No matter how big data grows, we never seem to have enough. Why is that? I think one reason is that we always have new ideas to try out in experiments and each experiment starts at `n=1`

.

We always want the results of an experiment yesterday. Faster is better. The temptation to peek is irresistable, but makes experiments more fragile.

Consider these two opposing needs, how can we speed up experiments without sacrificing reliability? Pre-treatment variables.

I learned about pairing and blocking in statistician school, but most of the experiments that I run are “analytic study” design rather than “enumerative study” design. Pre-treatment variables translate the blocking/pairing idea to the analytic study design.

In the following simulation, I illustrate the idea. First I generate data in which a pre-treatment variable has no relationship to the treatment effect, `intercept + pretreatment_var + treatment_effect`

. Next I model the results under three conditions: maximal with the pre-treatment variable and treatment effect fully interacted like `intercept + pretreatment_var*treatment_effect`

, additive with each term adjusted for but without interaction (`intercept + pretreatment_var + treatment_effect`

) and finally unadjusted for (`intercept + treatment_effect`

).

In particular I focus on the size of standard error of the treatment effect in each of the three cases. A smaller treatment effect standard error represents more precision per amount of sample size: a faster experiment. I show in the case of no actual treatment interaction, the method fails safe and produces about the same standard error as the “additive” model.

```
N <- 1e4
generate_data <- function() {
tibble(
intercept = 1,
pretreatment_var = case_when(rbinom(N, 1, p = 0.5) == 1 ~ 0.5, TRUE ~ -0.5),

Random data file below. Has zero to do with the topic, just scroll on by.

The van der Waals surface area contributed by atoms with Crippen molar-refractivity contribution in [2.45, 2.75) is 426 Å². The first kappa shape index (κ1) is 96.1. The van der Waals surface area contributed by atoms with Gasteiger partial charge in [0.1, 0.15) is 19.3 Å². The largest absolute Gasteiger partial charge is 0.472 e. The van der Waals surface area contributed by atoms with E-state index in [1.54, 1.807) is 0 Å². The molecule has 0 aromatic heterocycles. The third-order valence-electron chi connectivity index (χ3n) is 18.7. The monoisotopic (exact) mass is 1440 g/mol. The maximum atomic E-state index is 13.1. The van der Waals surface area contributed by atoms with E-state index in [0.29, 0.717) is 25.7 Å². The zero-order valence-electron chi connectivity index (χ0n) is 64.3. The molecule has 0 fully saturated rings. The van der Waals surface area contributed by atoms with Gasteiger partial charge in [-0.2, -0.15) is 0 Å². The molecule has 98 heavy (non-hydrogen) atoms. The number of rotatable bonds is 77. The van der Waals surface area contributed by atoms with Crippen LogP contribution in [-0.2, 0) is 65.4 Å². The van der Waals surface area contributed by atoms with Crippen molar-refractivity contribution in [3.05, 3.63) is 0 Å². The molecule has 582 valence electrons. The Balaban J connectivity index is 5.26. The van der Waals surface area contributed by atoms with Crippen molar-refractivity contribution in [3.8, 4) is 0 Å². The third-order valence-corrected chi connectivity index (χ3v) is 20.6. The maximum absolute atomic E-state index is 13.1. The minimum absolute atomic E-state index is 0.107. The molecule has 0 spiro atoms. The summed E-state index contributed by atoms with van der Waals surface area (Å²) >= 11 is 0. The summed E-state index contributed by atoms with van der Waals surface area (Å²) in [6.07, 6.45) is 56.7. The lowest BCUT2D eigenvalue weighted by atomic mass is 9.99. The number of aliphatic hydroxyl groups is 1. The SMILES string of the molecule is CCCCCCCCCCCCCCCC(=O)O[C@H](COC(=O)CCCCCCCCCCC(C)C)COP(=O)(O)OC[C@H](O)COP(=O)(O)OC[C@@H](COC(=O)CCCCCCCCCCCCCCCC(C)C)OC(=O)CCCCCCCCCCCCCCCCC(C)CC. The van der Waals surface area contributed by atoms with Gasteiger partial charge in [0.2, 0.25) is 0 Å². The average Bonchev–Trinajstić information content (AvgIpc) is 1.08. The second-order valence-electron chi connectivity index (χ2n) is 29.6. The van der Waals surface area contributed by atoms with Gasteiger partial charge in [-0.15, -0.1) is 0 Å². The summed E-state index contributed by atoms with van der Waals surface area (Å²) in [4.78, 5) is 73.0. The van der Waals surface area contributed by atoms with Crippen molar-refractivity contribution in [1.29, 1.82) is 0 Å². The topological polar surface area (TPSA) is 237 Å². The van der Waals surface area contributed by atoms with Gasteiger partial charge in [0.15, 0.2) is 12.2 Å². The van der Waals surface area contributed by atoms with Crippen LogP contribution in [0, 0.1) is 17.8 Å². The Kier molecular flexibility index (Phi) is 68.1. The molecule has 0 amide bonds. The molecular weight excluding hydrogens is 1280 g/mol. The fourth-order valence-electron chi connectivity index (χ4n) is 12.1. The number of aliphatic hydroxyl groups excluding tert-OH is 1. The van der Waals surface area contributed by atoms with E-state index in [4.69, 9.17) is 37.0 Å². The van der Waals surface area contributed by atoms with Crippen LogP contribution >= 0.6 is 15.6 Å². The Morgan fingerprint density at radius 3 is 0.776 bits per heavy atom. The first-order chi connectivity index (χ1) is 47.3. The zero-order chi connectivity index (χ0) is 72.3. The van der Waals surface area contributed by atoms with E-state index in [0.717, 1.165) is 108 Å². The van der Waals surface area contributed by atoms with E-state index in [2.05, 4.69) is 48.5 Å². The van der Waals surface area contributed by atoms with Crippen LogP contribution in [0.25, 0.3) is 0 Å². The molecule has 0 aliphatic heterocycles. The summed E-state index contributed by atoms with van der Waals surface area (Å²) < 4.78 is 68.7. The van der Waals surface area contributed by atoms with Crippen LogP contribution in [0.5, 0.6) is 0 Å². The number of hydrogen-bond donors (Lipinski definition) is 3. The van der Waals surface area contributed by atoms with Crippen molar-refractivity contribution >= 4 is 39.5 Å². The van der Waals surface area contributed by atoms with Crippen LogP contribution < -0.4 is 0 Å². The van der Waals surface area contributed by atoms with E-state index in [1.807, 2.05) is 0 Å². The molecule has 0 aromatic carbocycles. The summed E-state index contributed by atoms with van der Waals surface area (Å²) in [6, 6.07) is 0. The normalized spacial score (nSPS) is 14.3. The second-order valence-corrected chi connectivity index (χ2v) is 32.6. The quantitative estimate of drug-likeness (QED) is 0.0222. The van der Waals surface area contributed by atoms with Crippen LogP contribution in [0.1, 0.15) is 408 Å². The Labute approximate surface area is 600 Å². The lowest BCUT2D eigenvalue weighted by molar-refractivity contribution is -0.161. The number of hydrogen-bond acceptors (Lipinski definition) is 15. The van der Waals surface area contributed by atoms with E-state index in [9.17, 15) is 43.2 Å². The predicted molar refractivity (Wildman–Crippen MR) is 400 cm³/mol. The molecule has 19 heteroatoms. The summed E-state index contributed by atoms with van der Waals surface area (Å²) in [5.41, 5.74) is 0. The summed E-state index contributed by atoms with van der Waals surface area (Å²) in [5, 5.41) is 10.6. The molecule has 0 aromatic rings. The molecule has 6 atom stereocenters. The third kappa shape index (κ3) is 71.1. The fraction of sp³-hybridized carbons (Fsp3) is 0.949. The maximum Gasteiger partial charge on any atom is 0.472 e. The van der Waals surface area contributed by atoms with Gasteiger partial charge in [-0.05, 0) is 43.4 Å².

treatment_effect = case_when(rbinom(N, 1, p = 0.5) == 1 ~ 1, TRUE ~ 0),
discrepancy = rnorm(N),
y = intercept + pretreatment_var + treatment_effect + discrepancy
)
}
```

```
extract_std_error <- . %>%
tidy() %>%
filter(term == "treatment_effect") %>%
pull(std.error)
```

```
seq_len(1e2) %>%
map_dbl(~ generate_data() %>%
lm(y ~ treatment_effect*pretreatment_var, data = .) %>%
car::deltaMethod("treatment_effect") %>%
tidy() %>%
filter(column == "SE") %>% pull(mean)) %>%
ecdf() %>%
plot(col = "green", lwd = 3, xlim = c(0.019, 0.023),
main = "std.error of treatment_effect")
seq_len(1e2) %>%
map_dbl(~ generate_data() %>%
lm(y ~ treatment_effect + pretreatment_var, data = .) %>%
extract_std_error()) %>%
ecdf() %>%
lines(col = "black", lwd = 3)
seq_len(1e2) %>%
map_dbl(~ generate_data() %>% lm(y ~ treatment_effect, data = .) %>% extract_std_error()) %>%
ecdf() %>%
lines(col = "purple", lwd = 3)
legend("topleft", legend = c("maximal", "additive", "unadjusted for"),
col = c("green", "black", "purple"),
lwd = 5)
```

Now let’s assume that not only does the pre-treatment variable affect the outcome, but the treatment also interacts with the pre-treatment variable,

```
generate_data2 <- function() {
tibble(
intercept = 1,
pretreatment_var = case_when(rbinom(N, 1, p = 0.5) == 1 ~ 0.5, TRUE ~ -0.5),
treatment_effect = case_when(rbinom(N, 1, p = 0.5) == 1 ~ 1, TRUE ~ 0),
discrepancy = rnorm(N),
y = intercept + pretreatment_var*treatment_effect + discrepancy # notice interaction!
)
}
```

```
seq_len(1e2) %>%
map_dbl(~ generate_data2() %>%
lm(y ~ treatment_effect*pretreatment_var, data = .) %>%
car::deltaMethod("treatment_effect") %>%
tidy() %>%
filter(column == "SE") %>% pull(mean)) %>%
ecdf() %>%
plot(col = "green", lwd = 3, xlim = c(0.019, 0.023),
main = "std.error of treatment_effect")
seq_len(1e2) %>%
map_dbl(~ generate_data2() %>%
lm(y ~ treatment_effect + pretreatment_var, data = .) %>%
extract_std_error()) %>%
ecdf() %>%
lines(col = "black", lwd = 3)
seq_len(1e2) %>%
map_dbl(~ generate_data2() %>% lm(y ~ treatment_effect, data = .) %>% extract_std_error()) %>%
ecdf() %>%
lines(col = "purple", lwd = 3)
legend("topleft", legend = c("maximal", "additive", "unadjusted for"),
col = c("green", "black", "purple"),
lwd = 5)
```

Voila! The pre-treatment maximal fully-interacted model is able to take advantage of the relationship of the pre-treatment variable, our treatment and the outcome. The result is that the model measures information in a more efficient manner. The necessary sample size to achieve the same amount of treatment effect precision is made smaller. The technique can be used to speed up experiments as well as provide deeper understandings of how our treatment performs (through investigation of the interaction).

If you’d like to read more about pre-treatment variables, I’d recommend starting with Chapter 9 of Andrew Gelman and Jennifer Hill’s *Data Analysis Using Regression and Multilevel / Hierarchical Models*.